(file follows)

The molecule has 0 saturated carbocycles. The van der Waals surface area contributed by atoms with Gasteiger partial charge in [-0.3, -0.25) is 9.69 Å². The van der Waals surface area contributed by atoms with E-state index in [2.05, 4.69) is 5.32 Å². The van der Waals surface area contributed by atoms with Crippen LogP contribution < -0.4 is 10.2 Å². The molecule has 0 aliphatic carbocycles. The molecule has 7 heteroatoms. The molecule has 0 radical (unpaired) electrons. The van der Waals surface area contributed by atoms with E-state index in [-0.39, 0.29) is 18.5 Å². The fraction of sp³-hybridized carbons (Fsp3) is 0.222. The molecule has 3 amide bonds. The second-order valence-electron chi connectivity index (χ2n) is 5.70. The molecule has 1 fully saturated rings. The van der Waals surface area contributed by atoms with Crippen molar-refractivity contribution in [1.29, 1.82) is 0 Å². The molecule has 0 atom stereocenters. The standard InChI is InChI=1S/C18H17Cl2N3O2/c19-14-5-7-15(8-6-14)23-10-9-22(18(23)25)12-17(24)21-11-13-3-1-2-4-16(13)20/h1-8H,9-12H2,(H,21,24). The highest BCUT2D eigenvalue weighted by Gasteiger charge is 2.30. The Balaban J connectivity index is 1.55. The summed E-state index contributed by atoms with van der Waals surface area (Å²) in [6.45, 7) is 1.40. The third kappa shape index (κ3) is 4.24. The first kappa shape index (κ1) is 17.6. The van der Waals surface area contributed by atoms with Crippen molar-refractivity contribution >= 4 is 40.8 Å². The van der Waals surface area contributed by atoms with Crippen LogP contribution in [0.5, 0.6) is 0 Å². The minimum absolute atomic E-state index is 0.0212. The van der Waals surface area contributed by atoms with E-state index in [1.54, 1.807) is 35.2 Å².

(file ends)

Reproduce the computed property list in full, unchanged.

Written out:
The molecule has 0 saturated carbocycles. The van der Waals surface area contributed by atoms with Gasteiger partial charge in [-0.3, -0.25) is 9.69 Å². The van der Waals surface area contributed by atoms with E-state index in [2.05, 4.69) is 5.32 Å². The van der Waals surface area contributed by atoms with Crippen LogP contribution < -0.4 is 10.2 Å². The molecule has 0 aliphatic carbocycles. The molecule has 7 heteroatoms. The molecule has 0 radical (unpaired) electrons. The van der Waals surface area contributed by atoms with E-state index in [-0.39, 0.29) is 18.5 Å². The fraction of sp³-hybridized carbons (Fsp3) is 0.222. The molecule has 3 amide bonds. The second-order valence-electron chi connectivity index (χ2n) is 5.70. The molecule has 1 fully saturated rings. The van der Waals surface area contributed by atoms with Crippen molar-refractivity contribution in [1.29, 1.82) is 0 Å². The molecule has 0 atom stereocenters. The standard InChI is InChI=1S/C18H17Cl2N3O2/c19-14-5-7-15(8-6-14)23-10-9-22(18(23)25)12-17(24)21-11-13-3-1-2-4-16(13)20/h1-8H,9-12H2,(H,21,24). The highest BCUT2D eigenvalue weighted by Gasteiger charge is 2.30. The Balaban J connectivity index is 1.55. The summed E-state index contributed by atoms with van der Waals surface area (Å²) in [6.45, 7) is 1.40. The third kappa shape index (κ3) is 4.24. The first kappa shape index (κ1) is 17.6. The van der Waals surface area contributed by atoms with Crippen molar-refractivity contribution >= 4 is 40.8 Å². The van der Waals surface area contributed by atoms with Crippen LogP contribution in [0.5, 0.6) is 0 Å². The minimum absolute atomic E-state index is 0.0212. The van der Waals surface area contributed by atoms with E-state index in [1.54, 1.807) is 35.2 Å².